The electron energy distribution function (EEDF) in an afterglow of a pulsed direct current discharge has been measured in an Ar:N-2 mixture by means of a time-resolved Langmuir probe technique. The vibrational temperature, T-nu, of N-2 molecules has also been experimentally estimated. The results show that a correlation between an effective electron temperature, T-e, and T-nu strongly varies with experimental conditions. In particular the conditions exist under which the rapid decrease from high to low T-e values is observed at some moment after the discharge pulse, while the vibrational temperature remains almost constant.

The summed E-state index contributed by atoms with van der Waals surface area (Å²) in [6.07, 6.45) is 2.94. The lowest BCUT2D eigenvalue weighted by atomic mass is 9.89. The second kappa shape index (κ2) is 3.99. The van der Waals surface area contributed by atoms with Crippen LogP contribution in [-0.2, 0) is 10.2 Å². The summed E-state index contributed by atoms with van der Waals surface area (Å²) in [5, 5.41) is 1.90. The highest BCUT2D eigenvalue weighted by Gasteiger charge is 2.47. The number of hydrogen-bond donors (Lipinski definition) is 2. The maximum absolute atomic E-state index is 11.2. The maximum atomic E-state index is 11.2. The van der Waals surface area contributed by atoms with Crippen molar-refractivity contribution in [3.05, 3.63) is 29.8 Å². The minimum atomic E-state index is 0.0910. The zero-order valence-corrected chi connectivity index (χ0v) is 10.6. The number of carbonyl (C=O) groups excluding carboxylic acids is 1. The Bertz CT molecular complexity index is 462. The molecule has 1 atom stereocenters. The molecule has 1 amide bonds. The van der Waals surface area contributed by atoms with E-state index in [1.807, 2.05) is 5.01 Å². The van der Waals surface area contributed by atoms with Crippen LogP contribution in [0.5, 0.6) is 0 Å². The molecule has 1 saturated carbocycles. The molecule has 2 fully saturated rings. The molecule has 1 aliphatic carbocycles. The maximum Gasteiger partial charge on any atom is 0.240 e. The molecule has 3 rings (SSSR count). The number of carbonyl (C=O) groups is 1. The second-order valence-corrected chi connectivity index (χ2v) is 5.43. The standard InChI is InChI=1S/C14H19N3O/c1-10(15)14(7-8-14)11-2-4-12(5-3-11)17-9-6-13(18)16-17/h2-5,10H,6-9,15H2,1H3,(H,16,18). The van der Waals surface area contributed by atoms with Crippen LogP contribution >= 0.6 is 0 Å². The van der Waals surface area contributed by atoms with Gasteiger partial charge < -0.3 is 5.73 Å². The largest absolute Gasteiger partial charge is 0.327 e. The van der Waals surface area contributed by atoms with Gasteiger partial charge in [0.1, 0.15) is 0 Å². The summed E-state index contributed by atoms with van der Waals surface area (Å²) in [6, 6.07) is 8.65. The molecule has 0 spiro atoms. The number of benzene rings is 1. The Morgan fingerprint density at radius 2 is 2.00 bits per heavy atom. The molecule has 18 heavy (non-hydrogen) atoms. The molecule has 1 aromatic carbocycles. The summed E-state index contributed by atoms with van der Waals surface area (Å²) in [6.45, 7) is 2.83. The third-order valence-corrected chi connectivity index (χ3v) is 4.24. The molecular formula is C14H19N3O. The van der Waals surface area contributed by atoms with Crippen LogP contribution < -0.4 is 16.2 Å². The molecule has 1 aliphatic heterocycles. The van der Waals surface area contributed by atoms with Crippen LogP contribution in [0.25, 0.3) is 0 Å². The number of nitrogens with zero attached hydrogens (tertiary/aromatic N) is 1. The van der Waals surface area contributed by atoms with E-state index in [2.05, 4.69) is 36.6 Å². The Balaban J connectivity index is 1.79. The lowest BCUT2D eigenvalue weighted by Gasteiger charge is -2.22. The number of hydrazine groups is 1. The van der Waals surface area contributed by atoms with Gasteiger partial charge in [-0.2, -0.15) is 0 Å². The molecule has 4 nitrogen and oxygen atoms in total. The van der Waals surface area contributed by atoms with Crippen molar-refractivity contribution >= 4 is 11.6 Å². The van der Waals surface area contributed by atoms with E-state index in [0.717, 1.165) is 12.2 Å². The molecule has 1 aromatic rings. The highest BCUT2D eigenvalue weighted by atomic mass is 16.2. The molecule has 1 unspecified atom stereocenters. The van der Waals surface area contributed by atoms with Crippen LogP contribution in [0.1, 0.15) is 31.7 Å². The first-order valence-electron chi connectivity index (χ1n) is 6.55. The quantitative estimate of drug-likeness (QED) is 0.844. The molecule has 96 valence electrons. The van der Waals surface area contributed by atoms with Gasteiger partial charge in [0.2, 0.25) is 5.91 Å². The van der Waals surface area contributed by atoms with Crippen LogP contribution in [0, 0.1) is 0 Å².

The theoretical study of the EEDF in Ar:N-2 afterglow plasma has also been made by the numerical solution of an appropriate Boltzmann equation by taking into account electron-electron collisions as well as superelastic vibrational and superelastic electronic collisions. Calculations show that for a given T-nu the value of T-e depends on the electron concentration, n(e). Moreover, the ranges of n(e) and T-nu exist, where two different solutions of Boltzmann equations can be obtained.
Finally, the comparison of the theoretical and experimental results is performed and an explanation of the experimentally observed phenomenon is given.